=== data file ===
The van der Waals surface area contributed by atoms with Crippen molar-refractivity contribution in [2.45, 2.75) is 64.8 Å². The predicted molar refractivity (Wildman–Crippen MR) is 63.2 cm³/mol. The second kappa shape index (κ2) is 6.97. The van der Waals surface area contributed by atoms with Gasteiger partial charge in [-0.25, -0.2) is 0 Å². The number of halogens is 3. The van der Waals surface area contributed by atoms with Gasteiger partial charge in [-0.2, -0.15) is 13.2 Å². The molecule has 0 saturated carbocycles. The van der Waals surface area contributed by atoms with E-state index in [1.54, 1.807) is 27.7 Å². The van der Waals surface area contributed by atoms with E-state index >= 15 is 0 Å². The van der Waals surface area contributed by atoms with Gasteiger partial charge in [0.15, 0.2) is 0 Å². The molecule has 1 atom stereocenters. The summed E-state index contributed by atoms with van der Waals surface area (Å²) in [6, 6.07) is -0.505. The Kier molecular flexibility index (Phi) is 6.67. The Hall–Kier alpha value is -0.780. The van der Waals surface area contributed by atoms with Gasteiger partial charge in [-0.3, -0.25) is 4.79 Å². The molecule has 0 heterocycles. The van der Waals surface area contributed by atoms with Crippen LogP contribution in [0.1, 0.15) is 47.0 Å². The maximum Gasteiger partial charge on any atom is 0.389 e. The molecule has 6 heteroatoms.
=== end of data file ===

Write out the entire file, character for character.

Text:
The van der Waals surface area contributed by atoms with Crippen molar-refractivity contribution in [2.45, 2.75) is 64.8 Å². The predicted molar refractivity (Wildman–Crippen MR) is 63.2 cm³/mol. The second kappa shape index (κ2) is 6.97. The van der Waals surface area contributed by atoms with Gasteiger partial charge in [-0.25, -0.2) is 0 Å². The number of halogens is 3. The van der Waals surface area contributed by atoms with Gasteiger partial charge in [-0.2, -0.15) is 13.2 Å². The molecule has 0 saturated carbocycles. The van der Waals surface area contributed by atoms with E-state index in [1.54, 1.807) is 27.7 Å². The van der Waals surface area contributed by atoms with E-state index >= 15 is 0 Å². The van der Waals surface area contributed by atoms with Gasteiger partial charge in [0.15, 0.2) is 0 Å². The molecule has 1 atom stereocenters. The summed E-state index contributed by atoms with van der Waals surface area (Å²) in [6, 6.07) is -0.505. The Kier molecular flexibility index (Phi) is 6.67. The Hall–Kier alpha value is -0.780. The van der Waals surface area contributed by atoms with Gasteiger partial charge in [-0.3, -0.25) is 4.79 Å². The molecule has 0 heterocycles. The van der Waals surface area contributed by atoms with Crippen LogP contribution in [0.1, 0.15) is 47.0 Å². The maximum Gasteiger partial charge on any atom is 0.389 e. The molecule has 6 heteroatoms.